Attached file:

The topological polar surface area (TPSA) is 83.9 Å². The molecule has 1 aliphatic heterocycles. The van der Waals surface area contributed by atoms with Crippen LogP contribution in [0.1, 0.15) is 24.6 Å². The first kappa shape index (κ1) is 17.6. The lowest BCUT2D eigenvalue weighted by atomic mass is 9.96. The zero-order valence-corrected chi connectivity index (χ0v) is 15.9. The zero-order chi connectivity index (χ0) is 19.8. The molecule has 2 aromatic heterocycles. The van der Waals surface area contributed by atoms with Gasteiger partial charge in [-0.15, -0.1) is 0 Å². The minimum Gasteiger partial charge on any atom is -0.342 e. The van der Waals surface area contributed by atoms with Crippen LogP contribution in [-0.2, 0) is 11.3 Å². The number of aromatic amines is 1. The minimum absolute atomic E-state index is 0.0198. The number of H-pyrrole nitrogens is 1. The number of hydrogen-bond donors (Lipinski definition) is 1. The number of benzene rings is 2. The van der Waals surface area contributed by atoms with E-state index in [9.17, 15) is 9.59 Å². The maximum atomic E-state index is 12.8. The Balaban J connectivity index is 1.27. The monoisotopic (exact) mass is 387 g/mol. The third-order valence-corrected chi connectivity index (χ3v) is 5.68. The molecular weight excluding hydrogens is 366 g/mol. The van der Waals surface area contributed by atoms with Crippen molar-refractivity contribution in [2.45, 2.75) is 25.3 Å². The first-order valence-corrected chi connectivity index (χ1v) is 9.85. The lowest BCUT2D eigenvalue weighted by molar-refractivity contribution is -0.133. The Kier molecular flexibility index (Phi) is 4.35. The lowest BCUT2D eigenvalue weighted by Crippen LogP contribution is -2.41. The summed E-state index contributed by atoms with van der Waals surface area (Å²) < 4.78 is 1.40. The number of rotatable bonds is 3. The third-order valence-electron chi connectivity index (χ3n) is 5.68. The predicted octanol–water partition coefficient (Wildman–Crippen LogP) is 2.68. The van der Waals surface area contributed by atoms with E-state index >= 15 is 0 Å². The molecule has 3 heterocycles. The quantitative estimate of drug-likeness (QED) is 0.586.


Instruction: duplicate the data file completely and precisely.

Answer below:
The topological polar surface area (TPSA) is 83.9 Å². The molecule has 1 aliphatic heterocycles. The van der Waals surface area contributed by atoms with Crippen LogP contribution in [0.1, 0.15) is 24.6 Å². The first kappa shape index (κ1) is 17.6. The lowest BCUT2D eigenvalue weighted by atomic mass is 9.96. The zero-order valence-corrected chi connectivity index (χ0v) is 15.9. The zero-order chi connectivity index (χ0) is 19.8. The molecule has 2 aromatic heterocycles. The van der Waals surface area contributed by atoms with Gasteiger partial charge in [-0.15, -0.1) is 0 Å². The minimum Gasteiger partial charge on any atom is -0.342 e. The van der Waals surface area contributed by atoms with Crippen LogP contribution in [-0.2, 0) is 11.3 Å². The number of aromatic amines is 1. The minimum absolute atomic E-state index is 0.0198. The number of H-pyrrole nitrogens is 1. The number of hydrogen-bond donors (Lipinski definition) is 1. The number of benzene rings is 2. The van der Waals surface area contributed by atoms with E-state index in [9.17, 15) is 9.59 Å². The maximum atomic E-state index is 12.8. The Balaban J connectivity index is 1.27. The monoisotopic (exact) mass is 387 g/mol. The third-order valence-corrected chi connectivity index (χ3v) is 5.68. The molecular weight excluding hydrogens is 366 g/mol. The van der Waals surface area contributed by atoms with Crippen molar-refractivity contribution in [2.45, 2.75) is 25.3 Å². The first-order valence-corrected chi connectivity index (χ1v) is 9.85. The lowest BCUT2D eigenvalue weighted by molar-refractivity contribution is -0.133. The Kier molecular flexibility index (Phi) is 4.35. The lowest BCUT2D eigenvalue weighted by Crippen LogP contribution is -2.41. The summed E-state index contributed by atoms with van der Waals surface area (Å²) < 4.78 is 1.40. The number of rotatable bonds is 3. The third-order valence-electron chi connectivity index (χ3n) is 5.68. The predicted octanol–water partition coefficient (Wildman–Crippen LogP) is 2.68. The van der Waals surface area contributed by atoms with E-state index >= 15 is 0 Å². The molecule has 3 heterocycles. The quantitative estimate of drug-likeness (QED) is 0.586.